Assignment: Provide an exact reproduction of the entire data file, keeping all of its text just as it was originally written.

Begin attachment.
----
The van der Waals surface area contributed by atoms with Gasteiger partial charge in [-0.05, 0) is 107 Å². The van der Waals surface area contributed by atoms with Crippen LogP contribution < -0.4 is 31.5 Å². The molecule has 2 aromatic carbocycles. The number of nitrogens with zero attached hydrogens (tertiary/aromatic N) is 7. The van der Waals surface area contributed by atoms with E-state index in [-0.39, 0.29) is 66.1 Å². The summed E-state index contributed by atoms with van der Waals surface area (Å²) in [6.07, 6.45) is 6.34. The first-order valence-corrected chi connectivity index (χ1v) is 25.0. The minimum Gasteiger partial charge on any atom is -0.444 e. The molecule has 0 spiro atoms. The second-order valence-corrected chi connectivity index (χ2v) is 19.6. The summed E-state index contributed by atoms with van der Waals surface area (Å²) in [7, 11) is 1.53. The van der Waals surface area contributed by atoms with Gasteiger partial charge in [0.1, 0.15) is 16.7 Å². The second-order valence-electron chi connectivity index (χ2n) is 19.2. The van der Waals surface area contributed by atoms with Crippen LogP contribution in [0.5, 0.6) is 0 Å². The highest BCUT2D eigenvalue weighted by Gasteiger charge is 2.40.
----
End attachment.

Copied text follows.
The van der Waals surface area contributed by atoms with Gasteiger partial charge in [-0.05, 0) is 107 Å². The van der Waals surface area contributed by atoms with Crippen LogP contribution < -0.4 is 31.5 Å². The molecule has 2 aromatic carbocycles. The number of nitrogens with zero attached hydrogens (tertiary/aromatic N) is 7. The van der Waals surface area contributed by atoms with E-state index in [-0.39, 0.29) is 66.1 Å². The summed E-state index contributed by atoms with van der Waals surface area (Å²) in [6.07, 6.45) is 6.34. The first-order valence-corrected chi connectivity index (χ1v) is 25.0. The minimum Gasteiger partial charge on any atom is -0.444 e. The molecule has 0 spiro atoms. The second-order valence-corrected chi connectivity index (χ2v) is 19.6. The summed E-state index contributed by atoms with van der Waals surface area (Å²) in [7, 11) is 1.53. The van der Waals surface area contributed by atoms with Gasteiger partial charge in [0.1, 0.15) is 16.7 Å². The second-order valence-electron chi connectivity index (χ2n) is 19.2. The van der Waals surface area contributed by atoms with Crippen LogP contribution in [0.5, 0.6) is 0 Å². The highest BCUT2D eigenvalue weighted by Gasteiger charge is 2.40.